Elements on the far right used the killing of Ashling Murphy to whip up racist and anti-immigrant sentiment, according to a civil rights organisation.
The Irish Council for Civil Liberties said that the online commentary in relation to the killing in Tullamore on January 12 highlights the responsibilities of social media companies to address “the spread of misinformation”.
In a statement, the executive director of the ICCL Liam Herrick said: “The exoneration of an innocent man from suspicion of involvement of Ashling Murphy's murder is an important reminder for us all.
He continued: “It's very troubling that some far-right actors used Ashling's murder to whip up racist, anti-immigrant sentiment."
A Romanian man who was arrested following the killing of Ashling Murphy was released without charge and gardaí said he had been eliminated from their enquiries.
He was cleared as a suspect in the case after the results of forensic tests came back, comparing his DNA and fingerprints to those found at the scene, which ruled him out.
Two men have since been arrested in connection with the investigation, with one being held on suspicion of withholding information.
After the innocent Romanian man's arrest, online platforms were used to raise concerns about immigration, with one post declaring that Ireland’s borders are open to “the world’s trash”.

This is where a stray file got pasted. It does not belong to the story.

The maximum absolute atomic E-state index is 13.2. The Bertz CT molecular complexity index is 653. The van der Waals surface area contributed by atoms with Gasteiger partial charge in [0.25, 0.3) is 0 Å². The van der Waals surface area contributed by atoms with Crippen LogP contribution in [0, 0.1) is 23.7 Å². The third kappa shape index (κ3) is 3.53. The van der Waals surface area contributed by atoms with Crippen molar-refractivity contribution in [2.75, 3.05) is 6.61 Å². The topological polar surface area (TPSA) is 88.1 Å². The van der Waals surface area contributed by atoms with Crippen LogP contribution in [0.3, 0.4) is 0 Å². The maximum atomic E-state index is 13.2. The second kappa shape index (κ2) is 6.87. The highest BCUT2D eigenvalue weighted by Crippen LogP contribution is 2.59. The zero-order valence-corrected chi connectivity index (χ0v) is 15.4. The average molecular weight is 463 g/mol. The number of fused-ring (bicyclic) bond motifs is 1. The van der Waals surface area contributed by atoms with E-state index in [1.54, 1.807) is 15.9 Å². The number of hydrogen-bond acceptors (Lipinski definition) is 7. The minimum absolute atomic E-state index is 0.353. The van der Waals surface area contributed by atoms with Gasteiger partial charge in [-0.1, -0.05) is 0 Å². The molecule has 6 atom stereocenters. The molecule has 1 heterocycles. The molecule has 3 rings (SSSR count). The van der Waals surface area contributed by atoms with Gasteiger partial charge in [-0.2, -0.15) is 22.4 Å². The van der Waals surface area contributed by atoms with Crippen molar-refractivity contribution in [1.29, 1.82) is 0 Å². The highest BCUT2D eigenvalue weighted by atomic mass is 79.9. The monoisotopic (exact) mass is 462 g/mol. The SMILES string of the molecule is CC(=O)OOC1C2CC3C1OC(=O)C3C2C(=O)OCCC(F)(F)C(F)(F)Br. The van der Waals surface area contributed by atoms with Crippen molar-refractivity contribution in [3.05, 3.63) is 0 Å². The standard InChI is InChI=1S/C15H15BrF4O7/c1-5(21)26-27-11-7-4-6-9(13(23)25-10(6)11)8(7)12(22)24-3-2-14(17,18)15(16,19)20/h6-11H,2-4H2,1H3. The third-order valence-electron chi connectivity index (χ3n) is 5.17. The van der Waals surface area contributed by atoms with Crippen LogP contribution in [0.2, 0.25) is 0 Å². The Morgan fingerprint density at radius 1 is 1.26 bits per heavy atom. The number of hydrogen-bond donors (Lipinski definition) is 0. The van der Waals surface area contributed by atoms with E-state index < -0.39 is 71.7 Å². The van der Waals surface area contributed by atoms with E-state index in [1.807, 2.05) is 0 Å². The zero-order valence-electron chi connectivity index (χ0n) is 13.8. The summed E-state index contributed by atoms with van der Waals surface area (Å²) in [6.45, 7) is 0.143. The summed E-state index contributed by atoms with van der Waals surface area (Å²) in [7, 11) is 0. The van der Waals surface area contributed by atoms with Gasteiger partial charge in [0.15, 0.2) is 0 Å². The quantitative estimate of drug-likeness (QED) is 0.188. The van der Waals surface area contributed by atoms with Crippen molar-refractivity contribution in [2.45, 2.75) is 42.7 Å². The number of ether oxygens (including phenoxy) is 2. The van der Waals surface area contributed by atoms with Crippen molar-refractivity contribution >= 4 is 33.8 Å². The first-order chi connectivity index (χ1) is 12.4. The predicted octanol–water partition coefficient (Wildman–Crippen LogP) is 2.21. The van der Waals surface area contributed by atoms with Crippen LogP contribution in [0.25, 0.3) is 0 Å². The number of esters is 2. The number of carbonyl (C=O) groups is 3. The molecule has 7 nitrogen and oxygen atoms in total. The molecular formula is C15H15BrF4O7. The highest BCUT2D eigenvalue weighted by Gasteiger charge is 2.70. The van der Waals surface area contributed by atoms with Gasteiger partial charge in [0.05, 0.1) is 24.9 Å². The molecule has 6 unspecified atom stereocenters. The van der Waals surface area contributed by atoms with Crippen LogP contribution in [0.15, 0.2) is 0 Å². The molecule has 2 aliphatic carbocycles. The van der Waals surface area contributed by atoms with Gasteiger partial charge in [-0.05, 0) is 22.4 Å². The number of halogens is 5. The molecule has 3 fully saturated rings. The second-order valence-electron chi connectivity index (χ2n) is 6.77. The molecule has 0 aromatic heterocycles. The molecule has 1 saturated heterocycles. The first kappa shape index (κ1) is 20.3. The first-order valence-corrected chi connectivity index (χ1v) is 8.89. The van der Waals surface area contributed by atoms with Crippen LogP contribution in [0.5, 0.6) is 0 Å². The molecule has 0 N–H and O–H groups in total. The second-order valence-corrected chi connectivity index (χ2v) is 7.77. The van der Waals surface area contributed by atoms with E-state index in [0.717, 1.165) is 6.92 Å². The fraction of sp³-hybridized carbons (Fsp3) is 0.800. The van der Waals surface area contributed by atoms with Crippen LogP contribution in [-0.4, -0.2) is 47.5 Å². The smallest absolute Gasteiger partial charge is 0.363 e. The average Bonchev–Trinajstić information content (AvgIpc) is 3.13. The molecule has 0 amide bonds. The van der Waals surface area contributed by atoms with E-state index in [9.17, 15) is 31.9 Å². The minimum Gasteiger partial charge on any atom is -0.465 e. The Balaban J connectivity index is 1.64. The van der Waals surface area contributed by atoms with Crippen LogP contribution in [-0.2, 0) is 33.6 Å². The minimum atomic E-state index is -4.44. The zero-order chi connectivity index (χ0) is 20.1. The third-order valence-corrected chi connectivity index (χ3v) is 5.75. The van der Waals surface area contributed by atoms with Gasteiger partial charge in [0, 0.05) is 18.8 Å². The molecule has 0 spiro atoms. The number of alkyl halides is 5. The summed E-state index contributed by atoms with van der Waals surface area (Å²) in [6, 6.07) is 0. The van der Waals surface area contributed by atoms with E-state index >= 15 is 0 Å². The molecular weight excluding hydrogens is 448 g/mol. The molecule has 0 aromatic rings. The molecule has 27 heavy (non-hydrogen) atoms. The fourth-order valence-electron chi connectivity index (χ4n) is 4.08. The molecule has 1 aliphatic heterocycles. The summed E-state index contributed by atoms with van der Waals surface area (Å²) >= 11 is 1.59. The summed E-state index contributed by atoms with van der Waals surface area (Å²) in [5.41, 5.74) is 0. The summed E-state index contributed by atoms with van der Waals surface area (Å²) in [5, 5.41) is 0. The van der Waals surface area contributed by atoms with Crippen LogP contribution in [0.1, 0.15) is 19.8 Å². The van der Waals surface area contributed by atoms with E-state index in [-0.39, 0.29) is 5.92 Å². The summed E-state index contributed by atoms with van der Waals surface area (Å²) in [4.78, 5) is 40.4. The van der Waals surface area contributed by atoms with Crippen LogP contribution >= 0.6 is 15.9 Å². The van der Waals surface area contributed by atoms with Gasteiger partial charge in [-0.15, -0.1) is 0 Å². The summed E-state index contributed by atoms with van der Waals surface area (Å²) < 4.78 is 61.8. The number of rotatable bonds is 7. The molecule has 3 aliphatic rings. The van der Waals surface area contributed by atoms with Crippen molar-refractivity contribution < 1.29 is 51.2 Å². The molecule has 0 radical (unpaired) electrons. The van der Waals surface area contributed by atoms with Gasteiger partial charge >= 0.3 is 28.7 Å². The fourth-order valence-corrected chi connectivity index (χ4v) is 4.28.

Another post slammed “foreign scum” while others criticised “Irish liberals” for being critical of racist commentary online. There has also been criticism of Ireland for being “way behind the curve on what’s been happening across Europe”.
A Garda statement issued on Monday evening urged people against commentary online.
“An Garda Síochána is aware and continues to be concerned about the activity of persons who are sharing information on social media, and in particular private messaging apps," the statement read.
"If you have information which is relevant to this criminal investigation, you should contact the investigation team at Tullamore Garda Station with this information.”
Sources said that there is concern about material being spread online, and in private messaging apps, regarding the identities of persons of interest in high-profile investigations because of fear that extremists could target them, their relatives, or their property.